With its primary consequence of disrupting circadian rhythms, Daylight Savings Time [DST] will have many jurisdictions artificially consuming an hour of the day to be repaid this autumn. If only the alleged savings of daylight could be spent keeping the light on the SNC Lavalin affair [SNC] that would be some justification for keeping DST, an otherwise bad idea.
Prime Minister Justin Trudeau and his Liberal government would prefer that the SNC affair just go away, and quickly. There is an election to be held and political power to be maintained, whatever it may cost.
If the cost includes discrediting a political colleague as naïve and inexperienced at the “realities” of conventional politics then so be it.
Mr. Trudeau addressed Canadians in his “learned” fashion to say that “mistakes were made” in handling the SNC affair but that no improprieties occurred in pursuing a “challenging issue”. The challenge seemed to be maintaining political power while attempting to thwart the pursuit of justice.
In addition he stated that there had been an “erosion of trust” between his office— including in particular, his friend and former principal secretary Gerald Butts—and the former Minister of Justice and Attorney General, Jody Wilson-Raybould.
He stopped well short of issuing an apology as many in the media have observed. However, an apology would have been admission of some guilt and Mr. Trudeau apparently feels none. If he were apologizing out of context on behalf of the mistakes allegedly made by governments of many decades ago that would have been doable. In such instances his “sorry” spills as easily off the lips as when a Canadian bumps into another.
When Gerald Butts resigned he was not a loyal soldier “falling on his sword” for the leader. Rather this action appears to be part of a well-orchestrated political effort to characterize the SNC affair as simply “politics as usual”. Part of his statement to the parliamentary committee and Mr. Trudeau’s follow up tries to establish Wilson-Raybould as a novice politician who didn’t have the good sense to make her concerns known to Mr. Trudeau much earlier last fall when the “pressure” she felt was being applied.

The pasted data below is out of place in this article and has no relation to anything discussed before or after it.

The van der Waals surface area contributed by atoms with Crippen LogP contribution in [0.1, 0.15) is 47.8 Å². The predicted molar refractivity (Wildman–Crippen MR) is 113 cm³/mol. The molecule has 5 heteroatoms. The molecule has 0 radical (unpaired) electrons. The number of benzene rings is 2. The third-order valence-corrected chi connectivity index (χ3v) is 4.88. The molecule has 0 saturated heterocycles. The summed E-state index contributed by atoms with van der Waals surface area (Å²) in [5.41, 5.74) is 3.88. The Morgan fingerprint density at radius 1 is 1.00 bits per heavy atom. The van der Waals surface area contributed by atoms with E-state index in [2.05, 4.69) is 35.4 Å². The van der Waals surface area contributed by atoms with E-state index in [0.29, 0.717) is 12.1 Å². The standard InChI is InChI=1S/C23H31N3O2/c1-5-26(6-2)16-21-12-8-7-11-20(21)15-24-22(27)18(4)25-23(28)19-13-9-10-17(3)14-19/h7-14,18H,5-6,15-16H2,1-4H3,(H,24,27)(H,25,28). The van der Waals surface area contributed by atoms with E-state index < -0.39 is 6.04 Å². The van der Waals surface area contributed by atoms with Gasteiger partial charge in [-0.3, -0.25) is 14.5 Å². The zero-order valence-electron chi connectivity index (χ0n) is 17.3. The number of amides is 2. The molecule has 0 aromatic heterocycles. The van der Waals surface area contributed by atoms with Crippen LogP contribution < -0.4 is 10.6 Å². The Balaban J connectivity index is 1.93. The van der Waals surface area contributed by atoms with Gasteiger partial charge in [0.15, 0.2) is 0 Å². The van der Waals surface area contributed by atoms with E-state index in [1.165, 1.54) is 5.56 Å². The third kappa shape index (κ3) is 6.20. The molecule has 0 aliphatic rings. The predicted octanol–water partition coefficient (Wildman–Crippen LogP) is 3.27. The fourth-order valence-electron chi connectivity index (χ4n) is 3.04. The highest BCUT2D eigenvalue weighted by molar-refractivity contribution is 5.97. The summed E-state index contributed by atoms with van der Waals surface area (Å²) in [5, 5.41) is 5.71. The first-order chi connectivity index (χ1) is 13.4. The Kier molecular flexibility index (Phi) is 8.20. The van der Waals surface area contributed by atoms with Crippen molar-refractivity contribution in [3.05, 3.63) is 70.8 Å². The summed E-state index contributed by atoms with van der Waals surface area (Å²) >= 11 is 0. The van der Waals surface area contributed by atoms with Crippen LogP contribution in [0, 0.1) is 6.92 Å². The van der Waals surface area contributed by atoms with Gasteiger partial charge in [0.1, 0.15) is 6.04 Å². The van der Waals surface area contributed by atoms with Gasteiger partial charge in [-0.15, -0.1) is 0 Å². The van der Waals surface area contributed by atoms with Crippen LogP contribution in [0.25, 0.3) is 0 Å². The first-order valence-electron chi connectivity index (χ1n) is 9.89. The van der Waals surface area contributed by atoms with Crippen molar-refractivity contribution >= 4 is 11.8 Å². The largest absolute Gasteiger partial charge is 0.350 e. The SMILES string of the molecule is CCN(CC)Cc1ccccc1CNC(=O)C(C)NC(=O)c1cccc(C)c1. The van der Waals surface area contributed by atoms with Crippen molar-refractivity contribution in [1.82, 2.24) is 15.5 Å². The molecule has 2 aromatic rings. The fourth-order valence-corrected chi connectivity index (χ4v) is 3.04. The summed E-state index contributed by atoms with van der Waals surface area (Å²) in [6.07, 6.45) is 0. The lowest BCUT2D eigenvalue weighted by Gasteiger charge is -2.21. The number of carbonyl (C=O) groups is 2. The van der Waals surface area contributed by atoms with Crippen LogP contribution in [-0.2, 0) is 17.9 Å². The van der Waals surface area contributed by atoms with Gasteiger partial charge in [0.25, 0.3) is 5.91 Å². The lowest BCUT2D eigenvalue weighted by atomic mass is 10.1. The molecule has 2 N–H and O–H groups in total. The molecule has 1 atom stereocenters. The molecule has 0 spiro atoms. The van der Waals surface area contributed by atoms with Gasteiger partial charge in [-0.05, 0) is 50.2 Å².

The Butts statement before the parliamentary committee contradicts much of what was contained in the earlier statement by Wilson-Raybould. The respective recollection of events has effectively been downgraded to a “he said, she said” disagreement. Additional information would be willingly provided by Wilson-Raybould if called to appear but so far no decision has been made in that regard. This too appears as possibly politically motivated.
Some have called for an RCMP investigation but I think that would require much of what is revealed to be kept from public scrutiny. Far better to keep the light on this affair for public consumption. In any case there is unlikely a criminal intent at the root of the interference with the Minister of Justice and Attorney General’s office but simply grotesque political manoeuvring. Politics, just dirty politics.
And that is why the light should continue to shine on the affair. An independent commission charged with revealing the truth might help. The media could continue to follow and report on the investigation. This would mean a break from the role of “shaping society,” especially as practiced by the carefully diversified collective at state media, the Canadian Broadcasting Corporation (CBC).
Even if the Prime Minister and others were just doing “the business of politics as usual” it would be good for individual Canadians to see that it is “dirty politics as usual”. “Real change” can only occur when enough Canadians understand that the involvement of government in economic and business matters is a bad idea and inevitably leads to the kind of corruption and injustice we are witnessing in the SNC Lavalin affair. And this is just the tip of the bad idea iceberg.